Power is shifting towards the East, a greater emphasis is being put on national interests and multilateral institutions are proving inefficient as troubleshooting platforms. International relations have undergone fundamental change as a result.
Additionally, new or self-organized actors from civil society are pushing issues to a different level, making it necessary for politics and business to respond. Emerging stakeholders such as cities are becoming a new political power, forming communities of interest and opposing national policies.
Moreover, unforeseen stakeholders and militant groups are taking the stage on a national and international level and exhibiting state-like behavior, sometimes without official representatives. Diplomats say they feel exposed by domestic political divisions. Moreover, business sectors have to strike a balance between incompatible positions.
Therefore, diplomacy as we have known it for centuries – for politics and institutions, as well as for companies and the arts – is facing the challenge of reform. The most valuable currency in international relations and relationship management has become vulnerable: trust.
One could almost speak of a non-polar world: Changing interests are leading to flexible alliances; bilateral relations are no longer predictable. New actors are shaping the landscape.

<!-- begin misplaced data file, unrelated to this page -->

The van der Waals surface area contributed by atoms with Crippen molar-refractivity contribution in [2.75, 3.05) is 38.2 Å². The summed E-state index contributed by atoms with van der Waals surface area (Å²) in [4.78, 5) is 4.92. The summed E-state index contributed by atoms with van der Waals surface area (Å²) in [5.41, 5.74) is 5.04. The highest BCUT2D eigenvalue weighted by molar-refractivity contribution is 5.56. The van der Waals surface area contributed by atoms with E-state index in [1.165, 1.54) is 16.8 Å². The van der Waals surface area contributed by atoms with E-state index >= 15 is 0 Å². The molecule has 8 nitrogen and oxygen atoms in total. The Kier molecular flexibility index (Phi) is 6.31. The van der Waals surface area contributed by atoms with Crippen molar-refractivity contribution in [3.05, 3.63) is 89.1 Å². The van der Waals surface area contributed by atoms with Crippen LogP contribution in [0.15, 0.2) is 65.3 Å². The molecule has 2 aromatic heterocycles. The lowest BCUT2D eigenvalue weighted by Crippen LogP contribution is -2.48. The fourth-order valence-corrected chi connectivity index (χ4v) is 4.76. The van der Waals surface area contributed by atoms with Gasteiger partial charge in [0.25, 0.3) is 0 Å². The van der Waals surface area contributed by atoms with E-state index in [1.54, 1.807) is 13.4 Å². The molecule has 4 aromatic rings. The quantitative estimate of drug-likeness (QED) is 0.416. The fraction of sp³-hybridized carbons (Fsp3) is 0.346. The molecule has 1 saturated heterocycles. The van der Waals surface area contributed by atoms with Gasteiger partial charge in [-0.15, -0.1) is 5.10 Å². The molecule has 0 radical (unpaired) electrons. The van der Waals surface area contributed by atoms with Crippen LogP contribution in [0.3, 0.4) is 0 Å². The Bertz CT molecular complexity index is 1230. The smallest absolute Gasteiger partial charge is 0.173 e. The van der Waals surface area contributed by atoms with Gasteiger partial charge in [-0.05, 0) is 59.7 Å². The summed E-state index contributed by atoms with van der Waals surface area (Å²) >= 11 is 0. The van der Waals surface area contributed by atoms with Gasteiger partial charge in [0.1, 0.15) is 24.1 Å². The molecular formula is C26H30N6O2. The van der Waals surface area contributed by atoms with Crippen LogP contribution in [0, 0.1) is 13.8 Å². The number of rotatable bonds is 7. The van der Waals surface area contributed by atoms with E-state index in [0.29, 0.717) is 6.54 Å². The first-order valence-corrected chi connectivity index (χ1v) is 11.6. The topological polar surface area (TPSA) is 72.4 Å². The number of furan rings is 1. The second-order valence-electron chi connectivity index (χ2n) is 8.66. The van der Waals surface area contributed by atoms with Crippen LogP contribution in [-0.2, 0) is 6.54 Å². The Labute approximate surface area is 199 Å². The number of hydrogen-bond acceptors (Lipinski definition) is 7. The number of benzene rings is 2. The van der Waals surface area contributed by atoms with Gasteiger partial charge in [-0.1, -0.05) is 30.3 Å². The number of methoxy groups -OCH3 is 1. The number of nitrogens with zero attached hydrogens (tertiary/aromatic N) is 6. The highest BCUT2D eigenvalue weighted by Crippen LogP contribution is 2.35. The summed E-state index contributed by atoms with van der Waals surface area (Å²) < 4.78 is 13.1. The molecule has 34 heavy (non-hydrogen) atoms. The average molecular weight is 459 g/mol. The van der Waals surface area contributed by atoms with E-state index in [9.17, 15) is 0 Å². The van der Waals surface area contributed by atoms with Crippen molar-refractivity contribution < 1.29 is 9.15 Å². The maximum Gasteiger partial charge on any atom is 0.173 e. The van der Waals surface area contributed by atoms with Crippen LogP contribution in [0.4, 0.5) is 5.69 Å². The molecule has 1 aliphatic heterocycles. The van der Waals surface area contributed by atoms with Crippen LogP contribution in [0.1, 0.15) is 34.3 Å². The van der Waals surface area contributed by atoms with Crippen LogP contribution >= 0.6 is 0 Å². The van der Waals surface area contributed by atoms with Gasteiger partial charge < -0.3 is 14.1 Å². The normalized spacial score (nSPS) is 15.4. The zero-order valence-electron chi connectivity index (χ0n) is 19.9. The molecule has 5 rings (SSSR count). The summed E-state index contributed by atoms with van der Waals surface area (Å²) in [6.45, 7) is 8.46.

In this shifting environment, existing actors such as the European Union must redefine their role in the world, rethink coalitions with partners (e.g. with those outside the EU) and take into account new diplomatic actors. For states, politics, business and the arts, it is high time to rethink the mechanisms of diplomacy.
As relations are fundamental to peaceful and constructive coexistence, this year’s Trilogue Salzburg is focusing on trust and the question of how politics, business and the arts can build innovative ways of promoting understanding and relation Management.
The following questions will be addressed:
- What are the objectives of the relevant actors in terms of diplomacy and (international) relations?
- How can new actors become involved in diplomatic efforts?
- How can soft power be better used and applied more efficiently?
- How can trust be rebuilt in a multipolar world?
- In which areas could the EU enter into thematic partnerships with other countries?
- Who could serve as partners to the EU outside Europe?